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What are Session state modes in ASP.NET?

ASP.NET supports different session state storage options:
  • In-Process is the default approach. It stores session state locally on same web server memory where the application is running.
  • StateServer mode stores session state in a process other than the one where application is running. Naturally, it has added advantages that session state is accessible from multiple web servers in a Web Farm and also session state will remain preserved even web application is restarted.
  • SQLServer mode stores session state in SQL Server database. It has the same advantages as that of StateServer.
  • Custom modes allows to define our custom storage provider.
  • Off mode disables session storage.

Session State Service

As an alternative to using in-process storage for session state, ASP.NET provides the ASP.NET State Service. The State Service gives you an out-of-process alternative for storing session state that is not tied quite so closely to ASP. NET’s own process.
To use the State Service, you need to edit the sessionState element in your ASP.NET application’s web.config file:
You’ll also need to start the ASP.NET State Service on the computer that you specified in thestateConnectionString attribute. The .NET Framework installs this service, but by default it’s set to manual startup. If you’re going to depend on it for storing session state, you’ll want to change that to automatic startup by using the Services MMC plug-in in the Administrative Tools group.
If you make these changes, and then repeat the previous set of steps, you’ll see slightly different behavior: session state persists even if you recycle the ASP.NET process.
There are two main advantages to using the State Service. First, it is not running in the same process as ASP.NET, so a crash of ASP.NET will not destroy session information. Second, the stateConnectionString that’s used to locate the State Service includes the TCP/IP address of the service, which need not be running on the same computer as ASP.NET. This allows you to share state information across a web garden (multiple processors on the same computer) or even across a web farm (multiple servers running the application). With the default in-process storage, you can’t share state information between multiple instances of your application.
The major disadvantage of using the State Service is that it’s an external process, rather than part of ASP.NET. That means that reading and writing session state is slower than it would be if you kept the state in-process. And, of course, it’s one more process that you need to manage. As an example of the extra effort that this can entail, there is a bug in the initial release of the State Service that allows a determined attacker to crash the ASP.NET process remotely. If you’re using the State Service to store session state, you should install the patch from Microsoft Security Bulletin MS02-66, or install SP2 for the .NET Framework.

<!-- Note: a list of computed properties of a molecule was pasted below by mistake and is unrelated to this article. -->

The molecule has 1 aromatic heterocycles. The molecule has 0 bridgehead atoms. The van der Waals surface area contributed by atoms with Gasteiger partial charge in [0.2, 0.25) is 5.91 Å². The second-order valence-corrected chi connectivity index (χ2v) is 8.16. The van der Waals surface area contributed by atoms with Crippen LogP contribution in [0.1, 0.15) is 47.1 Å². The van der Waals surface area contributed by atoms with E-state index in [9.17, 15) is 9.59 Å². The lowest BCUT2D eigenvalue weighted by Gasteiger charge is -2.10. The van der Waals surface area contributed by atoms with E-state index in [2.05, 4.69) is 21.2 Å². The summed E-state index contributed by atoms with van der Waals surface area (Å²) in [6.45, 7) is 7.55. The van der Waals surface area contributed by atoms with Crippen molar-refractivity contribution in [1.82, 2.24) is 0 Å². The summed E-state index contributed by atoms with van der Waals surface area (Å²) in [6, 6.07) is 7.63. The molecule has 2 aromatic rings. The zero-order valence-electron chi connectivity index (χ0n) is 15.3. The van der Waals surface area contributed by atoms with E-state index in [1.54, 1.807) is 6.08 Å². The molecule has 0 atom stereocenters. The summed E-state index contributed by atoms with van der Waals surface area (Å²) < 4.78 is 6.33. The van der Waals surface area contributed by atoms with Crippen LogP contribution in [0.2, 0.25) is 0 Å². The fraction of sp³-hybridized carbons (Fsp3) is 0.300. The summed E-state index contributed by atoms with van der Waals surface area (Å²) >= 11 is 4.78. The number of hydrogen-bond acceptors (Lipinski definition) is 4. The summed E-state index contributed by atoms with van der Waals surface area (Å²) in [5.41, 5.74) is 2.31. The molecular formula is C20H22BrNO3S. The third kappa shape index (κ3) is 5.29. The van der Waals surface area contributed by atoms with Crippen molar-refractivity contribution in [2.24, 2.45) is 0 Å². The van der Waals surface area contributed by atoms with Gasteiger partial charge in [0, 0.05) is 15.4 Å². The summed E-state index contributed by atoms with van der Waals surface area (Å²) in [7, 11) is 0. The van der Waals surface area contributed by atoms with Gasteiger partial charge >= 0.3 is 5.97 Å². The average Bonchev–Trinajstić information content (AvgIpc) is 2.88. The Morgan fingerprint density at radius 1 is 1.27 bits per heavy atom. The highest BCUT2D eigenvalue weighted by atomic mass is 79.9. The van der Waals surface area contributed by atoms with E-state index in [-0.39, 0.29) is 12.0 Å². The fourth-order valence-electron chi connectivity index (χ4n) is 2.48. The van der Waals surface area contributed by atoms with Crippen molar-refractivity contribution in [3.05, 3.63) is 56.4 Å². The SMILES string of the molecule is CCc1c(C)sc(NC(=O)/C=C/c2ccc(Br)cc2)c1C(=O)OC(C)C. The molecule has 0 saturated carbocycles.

Microsoft SQL Server

The final choice for storing state information is to save it in a Microsoft SQL Server database. To use SQL Server for storing session state, you need to perform several setup steps:
Run the InstallSqlState.sql script on the Microsoft SQL Server where you intend to store session state. This script will create the necessary database and database objects. The .NET Framework installs this script in the same folder as its compilers and other tools–for example, C:WINNTMicrosoft.NETFrameworkv1.0.3705 on a Windows 2000 computer with the 1.0 version of the Framework. Edit the sessionState element in the web.config file for your ASP.NET application as follows:
Supply the server name, user name, and password for a SQL Server account that has access to the session state database in the sqlConnectionString attribute.
Like the State Service, SQL Server lets you share session state among the processors in a web garden or the servers in a web farm. But you also get the additional benefit of persistent storage. Even if the computer hosting SQL Server crashes and is restarted, the session state information will still be present in the database, and will be available as soon as the database is running again. That’s because SQL Server, being an industrial-strength database, is designed to log its operations and protect your data at (almost) all costs. If you’re willing to invest in SQL Server clustering, you can keep the session state data available transparently to ASP.NET even if the primary SQL Server computer crashes.
Like the State Service, SQL Server is slower than keeping session state in process. You also need to pay additional licensing fees to use SQL Server for session state in a production application. And, of course, you need to worry about SQL Server-specific threats such as the “Slammer” worm.
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